This guide is meant to equip you with time management tools to help you live a more balanced, stress-free, and efficient life as you progress through college or university.
1. The Power Hour
Let’s start off with, perhaps, the most controversial tip: “The Power Hour”. Personally, I believe in doing what’s called a “power hour” as soon as I wake up. This is an uninterrupted hour where I tackle the largest task I have for the day. There are two main reasons for this:
- Helps me prevent procrastination by just getting started
- Helps me feel a sense of progress early on in the day, which sets me up for a more productive day overall
2. Use a Calendar
Here’s an easy tip, and one that everyone should follow. Put everything onto a calendar! Personally, I like to use an app called Sunrise Calendar on both my iPhone and my MacBook (it’s cross platform so I can access my calendar from anywhere).
It allows me to color code important dates on my calendar so at a quick glance I can obtain the information I need.
- Orange = Assignments for school
- Red = Very Important (I generally use this either for tests, interviews, or important life events)
- Teal = Social/Relaxing Events
- Yellow = Personal/Life Things I want to complete/accomplish
- Purple = Essentially miscellaneous or something to consider
The idea of the calendar is just to give me perspective on what my weeks/months look like so I can adequately plan my days. It doesn’t matter if your calendar system is digital, physical, simple, or complex; the only thing that matters is that you consistently use it.
3. The Pomodoro Technique
One of the greatest tools I have discovered in my lifetime for managing time is The Pomodoro Technique. You can get a bit of an overview of the technique in detail over at this site: http://pomodorotechnique.com/get-started/.
Essentially, it is a method of tracking and delegating the time you spend on certain tasks in the day. For example, I work for 25 minutes without interruption. This is one Pomodoro. This 25-minute block of work is then followed by a 5-minute break. After every fourth Pomodoro I take a 30-minute break. The cycle just repeats on and on like this until I have completed 11 Pomodoro’s in one day, at which point I am done working for the day and I use the rest of my day to relax. 11 is the daily number I have determined for myself that I can comfortably work without resulting in burnout.
Now, we can combine this technique with our calendar. For example, let’s say that you have 3 assignments due in the coming week. Assignment 1 is due on Tuesday, assignment 2 is due on Thursday, and assignment 3 is due on Friday. Let’s also assume you are completing 11 Pomodoro’s a day. Therefore, you may want to delegate 6 pomodoros to assignment 1, 3 towards assignment 2, and 2 towards assignment 3. This will allow you to efficiently manage time towards the different tasks.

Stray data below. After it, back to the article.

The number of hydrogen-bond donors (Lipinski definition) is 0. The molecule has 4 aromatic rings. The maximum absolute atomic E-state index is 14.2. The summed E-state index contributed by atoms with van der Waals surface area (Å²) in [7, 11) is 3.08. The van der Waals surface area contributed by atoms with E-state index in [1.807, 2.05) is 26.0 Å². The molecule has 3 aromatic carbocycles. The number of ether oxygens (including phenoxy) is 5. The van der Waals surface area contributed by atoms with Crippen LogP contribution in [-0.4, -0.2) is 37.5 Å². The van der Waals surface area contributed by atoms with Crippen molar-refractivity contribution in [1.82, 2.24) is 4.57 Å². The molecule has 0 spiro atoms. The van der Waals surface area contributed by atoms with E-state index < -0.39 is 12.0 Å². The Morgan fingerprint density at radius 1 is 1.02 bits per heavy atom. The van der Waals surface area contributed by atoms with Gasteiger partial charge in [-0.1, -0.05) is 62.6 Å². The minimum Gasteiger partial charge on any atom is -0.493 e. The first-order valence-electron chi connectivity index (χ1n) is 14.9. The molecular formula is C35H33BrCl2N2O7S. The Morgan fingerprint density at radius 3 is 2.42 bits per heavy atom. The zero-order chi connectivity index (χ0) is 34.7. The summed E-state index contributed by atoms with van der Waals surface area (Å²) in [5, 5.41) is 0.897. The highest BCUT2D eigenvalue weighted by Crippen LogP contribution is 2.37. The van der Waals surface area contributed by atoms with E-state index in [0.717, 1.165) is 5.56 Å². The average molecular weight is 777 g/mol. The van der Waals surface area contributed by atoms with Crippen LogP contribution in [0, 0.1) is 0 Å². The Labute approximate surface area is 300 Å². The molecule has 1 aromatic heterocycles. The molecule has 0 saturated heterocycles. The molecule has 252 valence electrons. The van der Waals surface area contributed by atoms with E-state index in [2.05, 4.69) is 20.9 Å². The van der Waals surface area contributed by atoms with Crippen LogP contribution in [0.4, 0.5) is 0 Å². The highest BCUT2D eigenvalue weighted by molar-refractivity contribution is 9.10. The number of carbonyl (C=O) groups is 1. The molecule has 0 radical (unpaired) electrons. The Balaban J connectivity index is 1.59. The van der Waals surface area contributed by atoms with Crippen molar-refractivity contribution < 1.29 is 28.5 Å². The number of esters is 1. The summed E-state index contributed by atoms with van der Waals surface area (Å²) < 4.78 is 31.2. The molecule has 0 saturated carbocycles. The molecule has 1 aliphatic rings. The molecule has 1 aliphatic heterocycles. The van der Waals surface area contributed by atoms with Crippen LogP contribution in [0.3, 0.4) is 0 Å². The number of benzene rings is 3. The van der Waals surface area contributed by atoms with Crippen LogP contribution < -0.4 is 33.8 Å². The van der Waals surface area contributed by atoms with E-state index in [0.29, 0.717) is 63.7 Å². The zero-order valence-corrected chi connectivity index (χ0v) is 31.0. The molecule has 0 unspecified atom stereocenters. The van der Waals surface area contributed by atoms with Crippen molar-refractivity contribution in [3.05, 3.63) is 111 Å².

Of course, delegating time isn’t as simple as only considering due dates. The importance of the assignment/task is also worth considering as we will see in the next tip.
4. Urgent vs Important (adopted from “7 Habits of Highly Effective People”)
A really important part of managing time is deciding where a task lies on the urgent/important scale. This idea is adopted from 7 Habits of Highly Effective People by Stephen Covey. Essentially, you want to create a quick diagram like this:
Every activity you do throughout the day can be placed in one of the 4 quadrants above. The main goal is to stay in the top right quadrant: important but not urgent. This promotes proactive behavior so that you are always staying on top of things and minimally stressed. Here are some examples of activities that fall into the 4 categories:
Important and Urgent:
- Serious deadlines (client deadlines, projects, assignments, etc.)
- Important doctor appointments
Important but not Urgent:
- Projects/Assignment due at a later date
- Going to the gym
Not Important but Urgent:
- Phone Calls
Not Important and Not Urgent:
- Netflix, video games, etc.
Try to avoid quadrant 4 at all costs: not important and not urgent. Try to stay out of quadrant 3 as much as possible. By staying in quadrant 2, you will effectively reduce the amount of time you spend “putting out fires” so to speak in quadrant 1. Now, I know what you’re thinking: no Netflix?! I only put them in quadrant 4, because I believed they were not important/urgent relative to the other examples used. However, relaxation is very important, and there are times when relaxing should be your top priority and in that situation Netflix might be in quadrant 1. This is simply a tool to prioritize the tasks/goals you have in your life and it’s up to you to decide what goes in each quadrant.
5. Factor of Safety
This tip is often overlooked by most people. When we are delegating our time for the day we should always include a factor of safety to account for distractions and error in judgment. In a perfect world, I would be able to finish 11 Pomodoro’s in the day and seamlessly jump from task to task, but that’s not how the world works. We aren’t machines. We have relationships with other human beings, and it’s necessary to make time for them and to factor them into our daily planning. As a general rule of thumb, we can assume a task will take 10-20% longer than we originally think it might. This will help account for small distractions, conversations, and other things that might mess with your schedule. So, if a task is supposed to take 60 min to complete, schedule 72 min to complete it. This makes your daily planning much more accurate. You might even find that you finish tasks sooner than expected and can get even more than you planned completed in the day.